An international team led by researchers from the University of Copenhagen studied the genes of 1,200 young Danish children aged between two and six who had been hospitalised several times because of severe asthma attacks, and compared them with 2,500 healthy people.
In addition to finding further evidence for four genes previously implicated as asthma susceptibility genes, the researchers identified a novel gene, CDHR3, which is particularly active in epithelial cells lining the surfaces of airways.
The study team then replicated their findings using data from other children of both European and non-European ancestry.
"Asthma researchers have been increasingly interested in the role of the airway epithelium in the development of asthma," said co-lead author of the study, Hakon Hakonarson, director of the Center for Applied Genomics at The Children's Hospital of Philadelphia (CHOP).
"Abnormalities in the epithelial cells may increase a patient's risk to environmental triggers by exaggerating immune responses and making the airway overreact.
"Because the CDHR3 gene is related to a family of proteins involved in cell adhesion and cell-to-cell interaction, it is plausible that variations in this gene may disrupt normal functioning in these airway cells, and make a child vulnerable to asthma," Hakonarson said.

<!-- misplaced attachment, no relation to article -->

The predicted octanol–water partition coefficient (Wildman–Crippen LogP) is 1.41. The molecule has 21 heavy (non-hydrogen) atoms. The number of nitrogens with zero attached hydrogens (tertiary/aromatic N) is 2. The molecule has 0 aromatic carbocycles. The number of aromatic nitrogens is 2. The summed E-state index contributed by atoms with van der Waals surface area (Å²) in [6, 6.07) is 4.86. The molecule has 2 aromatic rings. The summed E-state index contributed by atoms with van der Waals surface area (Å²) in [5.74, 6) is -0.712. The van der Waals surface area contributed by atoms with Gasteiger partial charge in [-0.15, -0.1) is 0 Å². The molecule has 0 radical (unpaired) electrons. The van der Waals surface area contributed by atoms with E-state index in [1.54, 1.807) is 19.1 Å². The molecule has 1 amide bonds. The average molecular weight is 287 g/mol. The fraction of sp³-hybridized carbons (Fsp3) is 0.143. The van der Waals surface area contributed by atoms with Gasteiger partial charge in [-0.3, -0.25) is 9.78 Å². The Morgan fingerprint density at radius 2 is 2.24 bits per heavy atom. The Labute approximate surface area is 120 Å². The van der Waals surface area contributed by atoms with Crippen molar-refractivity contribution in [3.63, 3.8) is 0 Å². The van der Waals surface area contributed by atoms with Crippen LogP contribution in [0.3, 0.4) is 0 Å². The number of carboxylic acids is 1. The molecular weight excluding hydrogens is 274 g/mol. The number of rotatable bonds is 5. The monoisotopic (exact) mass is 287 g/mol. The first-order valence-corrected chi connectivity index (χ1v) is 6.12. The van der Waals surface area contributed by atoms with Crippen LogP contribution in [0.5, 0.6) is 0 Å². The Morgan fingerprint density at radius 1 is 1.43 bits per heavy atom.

"Our study supports the theory that asthma is not just a single disease, but a complex of several sub-types that should be genetically mapped and understood individually if we are to prevent and treat the disease properly in future," said Klaus Bonnelykke from the Copenhagen Studies of Asthma in Childhood (COPSAC), the Danish Pediatric Asthma Center, Copenhagen University Hospital.
The results have been published in the journal Nature Genetics.